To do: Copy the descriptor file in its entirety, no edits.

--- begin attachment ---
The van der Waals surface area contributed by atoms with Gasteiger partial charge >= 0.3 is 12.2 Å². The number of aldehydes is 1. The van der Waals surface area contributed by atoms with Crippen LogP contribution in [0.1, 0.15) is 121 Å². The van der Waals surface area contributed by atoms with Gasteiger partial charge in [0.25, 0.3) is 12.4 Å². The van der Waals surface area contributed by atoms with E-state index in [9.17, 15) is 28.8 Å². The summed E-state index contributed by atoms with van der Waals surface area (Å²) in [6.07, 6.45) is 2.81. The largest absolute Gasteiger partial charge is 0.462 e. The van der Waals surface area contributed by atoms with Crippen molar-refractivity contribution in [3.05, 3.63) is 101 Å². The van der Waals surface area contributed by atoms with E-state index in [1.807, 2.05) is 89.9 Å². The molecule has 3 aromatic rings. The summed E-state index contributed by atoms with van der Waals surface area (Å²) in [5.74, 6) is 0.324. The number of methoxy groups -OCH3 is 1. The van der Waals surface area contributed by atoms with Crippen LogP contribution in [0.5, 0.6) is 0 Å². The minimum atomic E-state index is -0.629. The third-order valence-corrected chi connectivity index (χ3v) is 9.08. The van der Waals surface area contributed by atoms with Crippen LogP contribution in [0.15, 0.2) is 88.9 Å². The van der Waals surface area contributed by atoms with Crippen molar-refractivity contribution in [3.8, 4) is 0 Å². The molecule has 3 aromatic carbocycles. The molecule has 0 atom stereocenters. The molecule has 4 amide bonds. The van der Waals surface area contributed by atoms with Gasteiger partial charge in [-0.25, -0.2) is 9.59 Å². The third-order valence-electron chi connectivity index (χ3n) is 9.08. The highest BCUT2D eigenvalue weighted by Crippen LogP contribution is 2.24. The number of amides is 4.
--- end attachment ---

The van der Waals surface area contributed by atoms with Gasteiger partial charge >= 0.3 is 12.2 Å². The number of aldehydes is 1. The van der Waals surface area contributed by atoms with Crippen LogP contribution in [0.1, 0.15) is 121 Å². The van der Waals surface area contributed by atoms with Gasteiger partial charge in [0.25, 0.3) is 12.4 Å². The van der Waals surface area contributed by atoms with E-state index in [9.17, 15) is 28.8 Å². The summed E-state index contributed by atoms with van der Waals surface area (Å²) in [6.07, 6.45) is 2.81. The largest absolute Gasteiger partial charge is 0.462 e. The van der Waals surface area contributed by atoms with Crippen molar-refractivity contribution in [3.05, 3.63) is 101 Å². The van der Waals surface area contributed by atoms with E-state index in [1.807, 2.05) is 89.9 Å². The molecule has 3 aromatic rings. The summed E-state index contributed by atoms with van der Waals surface area (Å²) in [5.74, 6) is 0.324. The number of methoxy groups -OCH3 is 1. The van der Waals surface area contributed by atoms with Crippen LogP contribution in [0.5, 0.6) is 0 Å². The minimum atomic E-state index is -0.629. The third-order valence-corrected chi connectivity index (χ3v) is 9.08. The van der Waals surface area contributed by atoms with Crippen LogP contribution in [0.15, 0.2) is 88.9 Å². The van der Waals surface area contributed by atoms with Crippen molar-refractivity contribution in [3.8, 4) is 0 Å². The molecule has 3 aromatic carbocycles. The molecule has 0 atom stereocenters. The molecule has 4 amide bonds. The van der Waals surface area contributed by atoms with Gasteiger partial charge in [-0.25, -0.2) is 9.59 Å². The third-order valence-electron chi connectivity index (χ3n) is 9.08. The highest BCUT2D eigenvalue weighted by Crippen LogP contribution is 2.24. The number of amides is 4.